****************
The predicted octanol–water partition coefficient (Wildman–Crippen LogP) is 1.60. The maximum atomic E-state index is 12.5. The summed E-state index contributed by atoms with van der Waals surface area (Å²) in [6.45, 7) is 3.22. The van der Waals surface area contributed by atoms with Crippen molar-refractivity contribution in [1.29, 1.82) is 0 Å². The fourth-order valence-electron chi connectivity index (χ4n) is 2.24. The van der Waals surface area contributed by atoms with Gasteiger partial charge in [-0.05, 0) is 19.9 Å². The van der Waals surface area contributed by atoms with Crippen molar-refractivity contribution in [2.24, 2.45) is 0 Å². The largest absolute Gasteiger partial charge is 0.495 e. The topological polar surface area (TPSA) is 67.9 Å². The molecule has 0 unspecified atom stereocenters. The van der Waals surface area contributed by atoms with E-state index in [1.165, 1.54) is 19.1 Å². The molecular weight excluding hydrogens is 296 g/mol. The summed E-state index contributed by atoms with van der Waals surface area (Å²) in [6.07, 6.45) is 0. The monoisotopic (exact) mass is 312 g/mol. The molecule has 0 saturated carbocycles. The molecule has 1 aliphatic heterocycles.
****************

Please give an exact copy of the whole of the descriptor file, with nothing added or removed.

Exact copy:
The predicted octanol–water partition coefficient (Wildman–Crippen LogP) is 1.60. The maximum atomic E-state index is 12.5. The summed E-state index contributed by atoms with van der Waals surface area (Å²) in [6.45, 7) is 3.22. The van der Waals surface area contributed by atoms with Crippen molar-refractivity contribution in [1.29, 1.82) is 0 Å². The fourth-order valence-electron chi connectivity index (χ4n) is 2.24. The van der Waals surface area contributed by atoms with Gasteiger partial charge in [-0.05, 0) is 19.9 Å². The van der Waals surface area contributed by atoms with Crippen molar-refractivity contribution in [2.24, 2.45) is 0 Å². The largest absolute Gasteiger partial charge is 0.495 e. The topological polar surface area (TPSA) is 67.9 Å². The molecule has 0 unspecified atom stereocenters. The van der Waals surface area contributed by atoms with E-state index in [1.165, 1.54) is 19.1 Å². The molecular weight excluding hydrogens is 296 g/mol. The summed E-state index contributed by atoms with van der Waals surface area (Å²) in [6.07, 6.45) is 0. The monoisotopic (exact) mass is 312 g/mol. The molecule has 0 saturated carbocycles. The molecule has 1 aliphatic heterocycles.